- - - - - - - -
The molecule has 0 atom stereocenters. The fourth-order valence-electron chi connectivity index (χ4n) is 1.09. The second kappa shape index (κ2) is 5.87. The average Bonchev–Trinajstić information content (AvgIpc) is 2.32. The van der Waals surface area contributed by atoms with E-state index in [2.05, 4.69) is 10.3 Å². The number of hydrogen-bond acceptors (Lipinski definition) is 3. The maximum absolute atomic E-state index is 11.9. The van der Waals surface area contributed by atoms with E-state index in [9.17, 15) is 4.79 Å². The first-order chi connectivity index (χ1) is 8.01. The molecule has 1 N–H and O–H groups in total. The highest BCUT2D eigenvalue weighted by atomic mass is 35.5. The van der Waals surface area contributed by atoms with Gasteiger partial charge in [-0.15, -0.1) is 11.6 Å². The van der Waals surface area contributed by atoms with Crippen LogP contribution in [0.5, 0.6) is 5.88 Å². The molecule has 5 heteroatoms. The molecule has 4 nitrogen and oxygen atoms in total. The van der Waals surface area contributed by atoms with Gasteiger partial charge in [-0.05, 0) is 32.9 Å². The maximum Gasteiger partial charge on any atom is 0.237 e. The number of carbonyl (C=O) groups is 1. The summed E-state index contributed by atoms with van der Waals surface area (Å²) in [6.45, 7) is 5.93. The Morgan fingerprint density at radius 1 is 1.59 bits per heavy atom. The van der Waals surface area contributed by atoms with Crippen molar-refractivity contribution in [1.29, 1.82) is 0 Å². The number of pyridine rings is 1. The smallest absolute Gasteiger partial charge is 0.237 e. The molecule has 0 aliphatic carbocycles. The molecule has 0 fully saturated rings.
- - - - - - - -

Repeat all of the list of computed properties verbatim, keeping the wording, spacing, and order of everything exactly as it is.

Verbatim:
The molecule has 0 atom stereocenters. The fourth-order valence-electron chi connectivity index (χ4n) is 1.09. The second kappa shape index (κ2) is 5.87. The average Bonchev–Trinajstić information content (AvgIpc) is 2.32. The van der Waals surface area contributed by atoms with E-state index in [2.05, 4.69) is 10.3 Å². The number of hydrogen-bond acceptors (Lipinski definition) is 3. The maximum absolute atomic E-state index is 11.9. The van der Waals surface area contributed by atoms with E-state index in [9.17, 15) is 4.79 Å². The first-order chi connectivity index (χ1) is 8.01. The molecule has 1 N–H and O–H groups in total. The highest BCUT2D eigenvalue weighted by atomic mass is 35.5. The van der Waals surface area contributed by atoms with Gasteiger partial charge in [-0.15, -0.1) is 11.6 Å². The van der Waals surface area contributed by atoms with Crippen LogP contribution in [0.5, 0.6) is 5.88 Å². The molecule has 5 heteroatoms. The molecule has 4 nitrogen and oxygen atoms in total. The van der Waals surface area contributed by atoms with Gasteiger partial charge in [-0.05, 0) is 32.9 Å². The maximum Gasteiger partial charge on any atom is 0.237 e. The number of carbonyl (C=O) groups is 1. The summed E-state index contributed by atoms with van der Waals surface area (Å²) in [6.45, 7) is 5.93. The Morgan fingerprint density at radius 1 is 1.59 bits per heavy atom. The van der Waals surface area contributed by atoms with Crippen molar-refractivity contribution in [1.29, 1.82) is 0 Å². The number of pyridine rings is 1. The smallest absolute Gasteiger partial charge is 0.237 e. The molecule has 0 aliphatic carbocycles. The molecule has 0 fully saturated rings.